“LAUREL & HARDY: THE DEFINITIVE RESTORATIONS”: Fans of one of the most popular and enduring of all comedy duos are sure to appreciate this new collection, which restores a bounty of their short subjects and two of their feature films, with most of what’s seen here having been made in the 1930s. Definite highlights are “The Music Box,” the Oscar-winning short that sees Stan Laurel and Oliver Hardy trying to move a piano, plus the first-time-ever-on-video “The Battle of the Century” (that “battle” being a pie fight). “Sons of the Desert” and “Way Out West” are the full-length features, and the many extras include a rare feast of Laurel and Hardy outtakes and “The Tree in a Test Tube,” the one color attraction they made together that still exists. **** (Not rated: V) (Also on Blu-ray)

“THE QUEEN AT WAR”: Queen Elizabeth’s comments about current times have had particular poignancy as she’s referenced her days as a youth during World War II — which are detailed in this recently televised PBS documentary, produced by England’s BBC and explaining the challenges the then-princess faced in surviving one of her country’s (and the globe’s) most difficult periods. While nurturing a nascent romance, she addressed her countrymen via radio and served in the military herself. Friends and royal biographers are among those commenting on the monarch-to-be’s existence in an era when she kept others’ hope alive while dealing with threats to her own. “Downton Abbey” alum Phyllis Logan is the narrator. *** (Not rated)

“UNIVERSAL HORROR COLLECTION VOL. 5”; A studio that surely has no shortage of horror movies in its history, Universal continues to mine its vault for scary oldies but goodies with this collection. There’s a connecting theme to the four films assembled here, since they all make animals the subjects of experiments. An ape inherits a mobster’s brain — hey, it could happen — in the Paul Lukas-starring “The Monster and the Girl” (1941); another simian is transformed into the “Captive Wild Woman” (1943), featured along with its sequel, “Jungle Woman” (1944) and both casting “Gunsmoke” staple Milburn Stone; and in “Jungle Captive” (1945), a follow-up to the last two pictures, a scientist (Otto Kruger) who’s been successful with bringing animals back to life tries it on a human. Audio commentaries let film historians weigh in on the attractions. *** (Not rated: AS, V)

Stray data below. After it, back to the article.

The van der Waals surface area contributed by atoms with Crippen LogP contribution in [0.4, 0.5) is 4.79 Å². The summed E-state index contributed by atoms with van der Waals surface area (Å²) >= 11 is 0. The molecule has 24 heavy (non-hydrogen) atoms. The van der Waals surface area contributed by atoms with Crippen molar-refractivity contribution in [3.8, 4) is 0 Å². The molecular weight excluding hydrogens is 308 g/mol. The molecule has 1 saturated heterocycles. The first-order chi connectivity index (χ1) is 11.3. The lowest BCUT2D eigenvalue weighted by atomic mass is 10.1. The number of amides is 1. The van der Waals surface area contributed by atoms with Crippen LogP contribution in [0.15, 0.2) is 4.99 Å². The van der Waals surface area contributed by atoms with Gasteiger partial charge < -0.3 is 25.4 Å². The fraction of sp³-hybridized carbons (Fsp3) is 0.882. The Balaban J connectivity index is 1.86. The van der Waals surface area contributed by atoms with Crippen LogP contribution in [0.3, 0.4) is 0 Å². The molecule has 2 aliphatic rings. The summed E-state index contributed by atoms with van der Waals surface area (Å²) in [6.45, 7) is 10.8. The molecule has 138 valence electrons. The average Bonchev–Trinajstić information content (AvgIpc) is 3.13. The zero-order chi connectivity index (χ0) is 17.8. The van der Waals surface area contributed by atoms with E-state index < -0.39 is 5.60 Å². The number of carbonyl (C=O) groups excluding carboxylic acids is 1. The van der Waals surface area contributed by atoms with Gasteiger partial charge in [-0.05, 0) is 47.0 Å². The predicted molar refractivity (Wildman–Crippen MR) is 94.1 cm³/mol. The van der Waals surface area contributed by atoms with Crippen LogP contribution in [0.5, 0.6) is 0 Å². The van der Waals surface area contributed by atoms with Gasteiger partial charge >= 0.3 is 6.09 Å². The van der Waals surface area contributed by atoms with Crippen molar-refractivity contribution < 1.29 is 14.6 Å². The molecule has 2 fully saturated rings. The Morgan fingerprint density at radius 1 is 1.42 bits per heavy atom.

FAMILY VIEWING GUIDE KEY: AS, adult situations; N, nudity; P, profanity; V, violence; GV, particularly graphic violence.

COMING SOON (Upcoming releases):

“EVIL: SEASON ONE” (June 30)







Jay Bobbin

Jay Bobbin has decades of experience covering the television and movie businesses, winning Tribune Media Services’ Crown Jewel Award in 2008 for his performance in the company. Over those many years of interviewing and writing, he has spoken with everyone from Robert De Niro and John Travolta to Paul McCartney and Tony Bennett … from Meryl Streep and Julie Andrews to Taylor Swift and Carrie Underwood.